As you might expect, with this “Summer Sizzlers” series being all about entertaining summer movies, this film gets somewhat of a pass simply for being an engaging action movie at a time when  many of us desire such mindless distraction. This one is almost good enough to meet that need. Luckily, there are much more substantial action films out there or coming soon that can satisfy our hunger after this fluffy but innutritious morsel.

C

Report Card: June 2012

All right, it is now July (where does the time GO?), but I watched all these movies in June.  Honest.

Up until the recent heat wave, this summer was perfectly agreeable for spending time outdoors, so my movie-watching has been sparse. Then came the triple-digit temperatures and oppressive humidity that makes it feel like you’re swimming through a steaming tub of dirty sweat socks, and I retreated to air-conditioned comfort. The downside of that is a bit of cabin fever; the upside is MOVIES! Here’s the latest trio of cinematic samplings.

Goons Are People Too

Based on real-life enforcer Doug Smith’s book, Goon (2011), screenplay by Jay Baruchel and Evan Goldberg and directed by Michael Dowse, is an absolute HOOT! Seann William Scott shines as the sweet bouncer-turned-hockey player who is good at one thing: protecting his teammates.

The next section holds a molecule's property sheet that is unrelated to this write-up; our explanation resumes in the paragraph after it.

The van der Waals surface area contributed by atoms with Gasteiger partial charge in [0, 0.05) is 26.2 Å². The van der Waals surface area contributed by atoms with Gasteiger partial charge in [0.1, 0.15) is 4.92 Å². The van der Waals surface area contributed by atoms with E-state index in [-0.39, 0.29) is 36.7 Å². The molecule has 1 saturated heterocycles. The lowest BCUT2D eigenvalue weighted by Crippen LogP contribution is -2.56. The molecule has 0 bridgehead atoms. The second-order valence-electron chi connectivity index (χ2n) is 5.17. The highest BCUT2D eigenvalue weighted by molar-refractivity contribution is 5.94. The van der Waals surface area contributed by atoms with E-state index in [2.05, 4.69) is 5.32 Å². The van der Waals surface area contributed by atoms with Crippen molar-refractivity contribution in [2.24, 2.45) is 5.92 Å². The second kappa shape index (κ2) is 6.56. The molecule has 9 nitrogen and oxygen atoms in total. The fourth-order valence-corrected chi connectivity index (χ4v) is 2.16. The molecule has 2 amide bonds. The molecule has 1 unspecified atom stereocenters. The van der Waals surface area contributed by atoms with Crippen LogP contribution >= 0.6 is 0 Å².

A must-see for anyone who likes a heartwarming underdog story but especially fitting for hockey fans and anyone who likes Slap Shot(1977).

One word of caution—if you can’t stand the real violence that often comes with hockey, you might not like it here. But if you can, just remember it’s a movie, all the blood is fake, and the story is so worth it.

A

A Journey of Mythic Proportions

The Fall (2006) is an opulent cinematic journey through a twisted fairytale told by a convalescing stuntman (Lee Pace) to an adorable little girl (Catinca Untaru) who helps him to realize that stories can be changed, and so can real life.

What I love about this film, directed by Tarsem Singh, is not only the visually stunning scenes of the imaginary world (filmed in about 20 countries), but also the genius use of its amazing stars, who are filmed at times in moments of seemingly effortless spontaneous dialogue. I give a truckload of credit to a director who can set up his starts and then set them free in a scene. It works especially well when they are as talented at Pace (Pushing Daisies, A Single Man) and as beguilingly precocious as Untaru.